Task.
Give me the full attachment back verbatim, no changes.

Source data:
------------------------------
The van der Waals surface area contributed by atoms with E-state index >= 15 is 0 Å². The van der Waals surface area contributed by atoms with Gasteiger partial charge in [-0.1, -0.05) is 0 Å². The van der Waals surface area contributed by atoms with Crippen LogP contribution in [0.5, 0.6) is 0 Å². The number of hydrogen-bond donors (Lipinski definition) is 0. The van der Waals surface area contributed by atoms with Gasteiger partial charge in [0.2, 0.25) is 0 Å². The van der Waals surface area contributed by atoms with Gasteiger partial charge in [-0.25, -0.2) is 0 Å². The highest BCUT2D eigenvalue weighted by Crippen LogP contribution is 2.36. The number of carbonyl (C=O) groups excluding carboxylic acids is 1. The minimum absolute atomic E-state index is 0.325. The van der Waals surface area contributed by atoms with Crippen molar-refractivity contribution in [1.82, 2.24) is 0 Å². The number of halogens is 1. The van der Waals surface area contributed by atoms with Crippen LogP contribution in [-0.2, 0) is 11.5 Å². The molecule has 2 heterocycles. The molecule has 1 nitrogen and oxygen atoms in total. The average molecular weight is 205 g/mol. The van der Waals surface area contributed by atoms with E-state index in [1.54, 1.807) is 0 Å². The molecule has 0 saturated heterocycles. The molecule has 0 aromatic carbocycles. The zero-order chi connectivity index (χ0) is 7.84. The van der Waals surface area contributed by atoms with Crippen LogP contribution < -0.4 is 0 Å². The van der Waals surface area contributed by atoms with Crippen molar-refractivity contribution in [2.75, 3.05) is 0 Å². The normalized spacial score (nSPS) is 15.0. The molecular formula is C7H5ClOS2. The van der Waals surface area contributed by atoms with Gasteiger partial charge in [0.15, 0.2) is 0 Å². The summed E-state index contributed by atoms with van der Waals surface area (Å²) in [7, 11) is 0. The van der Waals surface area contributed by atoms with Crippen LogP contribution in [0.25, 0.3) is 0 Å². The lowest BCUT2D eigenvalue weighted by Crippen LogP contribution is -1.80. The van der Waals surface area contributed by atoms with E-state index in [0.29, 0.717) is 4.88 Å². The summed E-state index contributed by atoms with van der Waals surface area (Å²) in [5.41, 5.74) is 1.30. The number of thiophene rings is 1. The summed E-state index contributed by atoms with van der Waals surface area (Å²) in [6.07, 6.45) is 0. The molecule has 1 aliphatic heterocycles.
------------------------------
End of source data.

The van der Waals surface area contributed by atoms with E-state index >= 15 is 0 Å². The van der Waals surface area contributed by atoms with Gasteiger partial charge in [-0.1, -0.05) is 0 Å². The van der Waals surface area contributed by atoms with Crippen LogP contribution in [0.5, 0.6) is 0 Å². The number of hydrogen-bond donors (Lipinski definition) is 0. The van der Waals surface area contributed by atoms with Gasteiger partial charge in [0.2, 0.25) is 0 Å². The van der Waals surface area contributed by atoms with Gasteiger partial charge in [-0.25, -0.2) is 0 Å². The highest BCUT2D eigenvalue weighted by Crippen LogP contribution is 2.36. The number of carbonyl (C=O) groups excluding carboxylic acids is 1. The minimum absolute atomic E-state index is 0.325. The van der Waals surface area contributed by atoms with Crippen molar-refractivity contribution in [1.82, 2.24) is 0 Å². The number of halogens is 1. The van der Waals surface area contributed by atoms with Crippen LogP contribution in [-0.2, 0) is 11.5 Å². The molecule has 2 heterocycles. The molecule has 1 nitrogen and oxygen atoms in total. The average molecular weight is 205 g/mol. The van der Waals surface area contributed by atoms with E-state index in [1.54, 1.807) is 0 Å². The molecule has 0 saturated heterocycles. The molecule has 0 aromatic carbocycles. The zero-order chi connectivity index (χ0) is 7.84. The van der Waals surface area contributed by atoms with Crippen LogP contribution < -0.4 is 0 Å². The van der Waals surface area contributed by atoms with Crippen molar-refractivity contribution in [2.75, 3.05) is 0 Å². The normalized spacial score (nSPS) is 15.0. The molecular formula is C7H5ClOS2. The van der Waals surface area contributed by atoms with Gasteiger partial charge in [0.15, 0.2) is 0 Å². The summed E-state index contributed by atoms with van der Waals surface area (Å²) in [7, 11) is 0. The van der Waals surface area contributed by atoms with Crippen LogP contribution in [0.25, 0.3) is 0 Å². The lowest BCUT2D eigenvalue weighted by Crippen LogP contribution is -1.80. The van der Waals surface area contributed by atoms with E-state index in [0.29, 0.717) is 4.88 Å². The summed E-state index contributed by atoms with van der Waals surface area (Å²) in [5.41, 5.74) is 1.30. The number of thiophene rings is 1. The summed E-state index contributed by atoms with van der Waals surface area (Å²) in [6.07, 6.45) is 0. The molecule has 1 aliphatic heterocycles.